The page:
Egypt’s new leader, Mohamed Morsi, is due to visit Iran this week, marking a significant step towards rapprochement between the two countries and the start of a new Egyptian initiative to broker a peace settlement in Syria.
Morsi’s participation at the summit of the Non-Aligned Movement of developing countries in Tehran on Thursday will mark the first visit by an Egyptian leader since the 1979 Islamic revolution, and a substantial departure from the foreign policy of the deposed dictator, Hosni Mubarak. Morsi will reportedly stay only a few hours in what will be a largely symbolic trip, but from Cairo’s point of view it is intended to lay the foundations for a new regional effort to stem the deepening violence in Syria. Meanwhile, Tehran is presenting the summit as the failure of western efforts to isolate Iran.
Morsi, who came to office two months ago, has said he wants to form a Syria contact group made up of Egypt, Saudi Arabia, Turkey and Iran – bringing together the most powerful Sunni backers of the Syrian rebels with President Bashar al-Assad’s only significant ally in the region, the Shia regime in Tehran.
Before his Tehran trip, the Egyptian president is due to hold talks in Beijing on Tuesday with the Chinese government, which has hitherto stood alongside Russia in opposing punitive measures against the Assad regime at the UN security council.
“Part of the mission is in China, part of the mission is in Russia and part of the mission is in Iran,” Morsi’s spokesman, Yasser Ali, was quoted as saying in the New York Times. It is not clear whether or when the Egyptian president will visit Russia as part of the initiative. Western officials argue that any attempt to broker peace in Syria will hinge on the role of Moscow, the Assad regime’s principal sponsor and arms supplier. They argue that without Russian pressure, Assad is unlikely to give up his efforts to crush the insurgency.
However, Peter Harling, a Syria expert at the International Crisis Group, said that in light of the failure of the UN and Arab League to make any diplomatic progress, any new effort is worthwhile at a time when hundreds of casualties are being reported each day.
“Given how desperate the situation is and the need for some movement on the political front, it’s a welcome initiative,” Harling said. “In the past, the US opposed any participation of Iran in the contact group, but it makes sense to include Iran in any negotiated transition. Tehran has much to lose, and it can cause damage in the region if it is excluded. It is just diplomatic common sense.”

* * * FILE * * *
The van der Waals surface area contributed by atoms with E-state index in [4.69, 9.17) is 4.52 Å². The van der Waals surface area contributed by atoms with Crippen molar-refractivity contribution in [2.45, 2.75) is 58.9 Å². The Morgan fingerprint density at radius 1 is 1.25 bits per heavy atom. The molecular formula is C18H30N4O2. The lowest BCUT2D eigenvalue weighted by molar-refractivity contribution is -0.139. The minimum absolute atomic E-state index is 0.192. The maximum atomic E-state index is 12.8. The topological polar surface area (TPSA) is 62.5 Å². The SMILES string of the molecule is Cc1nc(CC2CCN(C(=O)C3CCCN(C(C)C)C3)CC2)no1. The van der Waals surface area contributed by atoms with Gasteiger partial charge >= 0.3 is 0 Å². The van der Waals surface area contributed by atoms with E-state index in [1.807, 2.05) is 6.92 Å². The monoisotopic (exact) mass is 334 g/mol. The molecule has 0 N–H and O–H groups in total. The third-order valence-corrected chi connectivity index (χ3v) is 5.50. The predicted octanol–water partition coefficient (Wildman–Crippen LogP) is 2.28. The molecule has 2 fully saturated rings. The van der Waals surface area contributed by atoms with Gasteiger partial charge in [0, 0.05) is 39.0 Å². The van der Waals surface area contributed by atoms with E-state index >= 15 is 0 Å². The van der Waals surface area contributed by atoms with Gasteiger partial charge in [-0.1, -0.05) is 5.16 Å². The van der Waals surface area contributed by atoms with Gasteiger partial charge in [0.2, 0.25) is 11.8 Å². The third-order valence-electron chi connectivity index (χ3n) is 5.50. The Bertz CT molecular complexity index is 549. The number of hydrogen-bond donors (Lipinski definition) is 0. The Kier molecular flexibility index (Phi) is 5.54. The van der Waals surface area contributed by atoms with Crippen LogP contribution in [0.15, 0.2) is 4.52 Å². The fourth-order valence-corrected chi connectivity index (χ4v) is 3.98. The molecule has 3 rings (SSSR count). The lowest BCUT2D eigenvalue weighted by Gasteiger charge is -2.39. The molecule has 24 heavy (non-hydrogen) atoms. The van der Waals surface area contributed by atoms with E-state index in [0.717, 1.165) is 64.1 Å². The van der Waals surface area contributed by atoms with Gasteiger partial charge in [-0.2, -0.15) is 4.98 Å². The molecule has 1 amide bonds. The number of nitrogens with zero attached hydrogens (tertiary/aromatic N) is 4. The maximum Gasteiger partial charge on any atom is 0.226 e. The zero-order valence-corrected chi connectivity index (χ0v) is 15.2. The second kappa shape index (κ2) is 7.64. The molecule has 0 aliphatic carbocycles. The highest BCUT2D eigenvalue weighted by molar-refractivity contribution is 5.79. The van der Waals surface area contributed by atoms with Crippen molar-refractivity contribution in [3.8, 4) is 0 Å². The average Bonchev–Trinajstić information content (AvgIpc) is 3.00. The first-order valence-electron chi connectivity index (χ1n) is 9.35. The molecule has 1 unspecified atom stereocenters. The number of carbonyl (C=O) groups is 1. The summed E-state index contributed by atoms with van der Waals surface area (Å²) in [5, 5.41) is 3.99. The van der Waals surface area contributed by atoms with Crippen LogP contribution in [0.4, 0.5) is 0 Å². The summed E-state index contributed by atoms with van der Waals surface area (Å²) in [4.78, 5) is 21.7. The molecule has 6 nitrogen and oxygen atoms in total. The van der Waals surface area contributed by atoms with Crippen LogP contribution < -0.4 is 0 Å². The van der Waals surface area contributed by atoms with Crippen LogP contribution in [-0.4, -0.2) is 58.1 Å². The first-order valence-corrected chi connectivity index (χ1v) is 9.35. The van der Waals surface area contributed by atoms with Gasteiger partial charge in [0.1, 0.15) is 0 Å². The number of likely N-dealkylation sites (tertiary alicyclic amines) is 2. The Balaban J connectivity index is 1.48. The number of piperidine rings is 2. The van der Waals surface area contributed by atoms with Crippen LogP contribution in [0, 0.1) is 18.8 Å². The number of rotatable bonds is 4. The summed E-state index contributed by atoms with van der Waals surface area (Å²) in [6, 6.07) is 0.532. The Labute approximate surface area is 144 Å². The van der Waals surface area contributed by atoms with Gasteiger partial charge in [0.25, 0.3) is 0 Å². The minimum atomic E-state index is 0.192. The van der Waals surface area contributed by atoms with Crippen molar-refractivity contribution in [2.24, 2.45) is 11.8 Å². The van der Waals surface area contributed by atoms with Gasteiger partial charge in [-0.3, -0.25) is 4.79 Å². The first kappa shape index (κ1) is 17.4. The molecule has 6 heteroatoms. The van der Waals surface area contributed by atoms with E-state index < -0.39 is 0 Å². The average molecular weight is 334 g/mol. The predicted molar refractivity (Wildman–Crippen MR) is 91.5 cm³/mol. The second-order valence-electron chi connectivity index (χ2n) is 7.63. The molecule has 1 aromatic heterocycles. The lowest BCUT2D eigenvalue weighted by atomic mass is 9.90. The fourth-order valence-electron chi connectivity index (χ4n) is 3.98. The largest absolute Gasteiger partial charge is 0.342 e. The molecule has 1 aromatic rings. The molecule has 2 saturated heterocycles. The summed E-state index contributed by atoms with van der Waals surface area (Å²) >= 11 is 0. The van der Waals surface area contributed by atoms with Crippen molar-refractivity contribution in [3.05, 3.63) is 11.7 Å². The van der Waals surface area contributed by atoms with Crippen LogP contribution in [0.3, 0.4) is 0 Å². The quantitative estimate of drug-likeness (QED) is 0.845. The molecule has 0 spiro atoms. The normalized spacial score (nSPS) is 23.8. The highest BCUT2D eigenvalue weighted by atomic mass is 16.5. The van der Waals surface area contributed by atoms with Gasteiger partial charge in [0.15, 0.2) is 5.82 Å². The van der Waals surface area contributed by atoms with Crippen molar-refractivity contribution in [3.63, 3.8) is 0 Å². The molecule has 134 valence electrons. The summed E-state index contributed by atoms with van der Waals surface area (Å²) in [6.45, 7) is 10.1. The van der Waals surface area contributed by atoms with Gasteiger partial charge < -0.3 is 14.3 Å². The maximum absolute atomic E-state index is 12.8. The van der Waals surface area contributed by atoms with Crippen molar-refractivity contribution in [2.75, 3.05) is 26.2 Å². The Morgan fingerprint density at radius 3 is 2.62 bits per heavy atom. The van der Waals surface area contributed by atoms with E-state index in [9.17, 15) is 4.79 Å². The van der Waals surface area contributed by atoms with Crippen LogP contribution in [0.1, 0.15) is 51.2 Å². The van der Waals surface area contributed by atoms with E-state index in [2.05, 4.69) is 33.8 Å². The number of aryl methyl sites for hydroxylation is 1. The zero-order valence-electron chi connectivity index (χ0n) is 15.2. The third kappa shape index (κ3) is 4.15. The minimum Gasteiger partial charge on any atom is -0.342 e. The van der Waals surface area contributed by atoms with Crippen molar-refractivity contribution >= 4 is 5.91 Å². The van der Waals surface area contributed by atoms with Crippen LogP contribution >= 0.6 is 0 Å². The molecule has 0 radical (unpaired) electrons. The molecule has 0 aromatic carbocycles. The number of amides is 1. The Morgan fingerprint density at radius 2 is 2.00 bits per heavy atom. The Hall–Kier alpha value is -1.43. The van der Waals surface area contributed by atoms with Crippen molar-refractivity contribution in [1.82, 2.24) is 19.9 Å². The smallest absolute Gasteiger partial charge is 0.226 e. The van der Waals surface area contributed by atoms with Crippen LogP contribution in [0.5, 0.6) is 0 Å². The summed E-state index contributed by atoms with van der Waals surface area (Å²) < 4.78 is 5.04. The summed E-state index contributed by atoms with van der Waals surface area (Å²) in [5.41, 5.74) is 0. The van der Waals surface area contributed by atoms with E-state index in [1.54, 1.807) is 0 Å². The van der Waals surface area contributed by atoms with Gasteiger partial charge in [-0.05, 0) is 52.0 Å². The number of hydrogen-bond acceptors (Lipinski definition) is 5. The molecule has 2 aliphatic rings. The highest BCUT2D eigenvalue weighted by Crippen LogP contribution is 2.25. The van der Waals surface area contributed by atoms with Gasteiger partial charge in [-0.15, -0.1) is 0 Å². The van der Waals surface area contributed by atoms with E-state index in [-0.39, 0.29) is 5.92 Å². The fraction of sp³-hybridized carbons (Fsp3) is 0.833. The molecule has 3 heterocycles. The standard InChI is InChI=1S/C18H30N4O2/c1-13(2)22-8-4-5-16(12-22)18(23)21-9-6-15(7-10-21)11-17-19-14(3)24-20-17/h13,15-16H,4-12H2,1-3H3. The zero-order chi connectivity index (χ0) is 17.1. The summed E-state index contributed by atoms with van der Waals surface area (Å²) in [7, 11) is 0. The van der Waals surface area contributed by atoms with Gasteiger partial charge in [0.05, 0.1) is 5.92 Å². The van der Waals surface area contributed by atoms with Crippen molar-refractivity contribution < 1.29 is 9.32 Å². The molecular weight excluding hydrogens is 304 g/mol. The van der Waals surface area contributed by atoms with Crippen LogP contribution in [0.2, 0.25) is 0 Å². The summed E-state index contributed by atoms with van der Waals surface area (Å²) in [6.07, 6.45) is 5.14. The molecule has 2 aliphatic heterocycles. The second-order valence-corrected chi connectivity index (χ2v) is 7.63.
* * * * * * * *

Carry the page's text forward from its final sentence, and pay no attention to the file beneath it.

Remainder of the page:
President Assad met with Iranian officials in Damascus on Sunday and was quoted on Syrian state media as saying his regime would carry on fighting “whatever the price”. The intensity of the conflict has dramatically increased in recent weeks, culminating in a government offensive on Daraya on the south-western edge of Damascus.
Various opposition claims have put the death toll in the town at between 300 and 600, many of them civilians, from three days of heavy shelling and then a ground attack on Saturday, when troops and allied militiamen went from door to door.
If the reports are verified, it would be the worst massacre of the 17-month long conflict, which began in March last year with initially peaceful anti-regime protests. Official restrictions on independent press coverage make it hard to confirm the casualty figures but independent witnesses spoke of seeing scores of bodies in Daraya and video footage which emerged on Monday showed mass burials.
More video footage from Damascus on Monday showed a Syrian military helicopter plummet to the ground in flames. The opposition claimed it was brought down in fighting with government forces in the capital. The Syrian official news agency confirmed the crash but gave no details.
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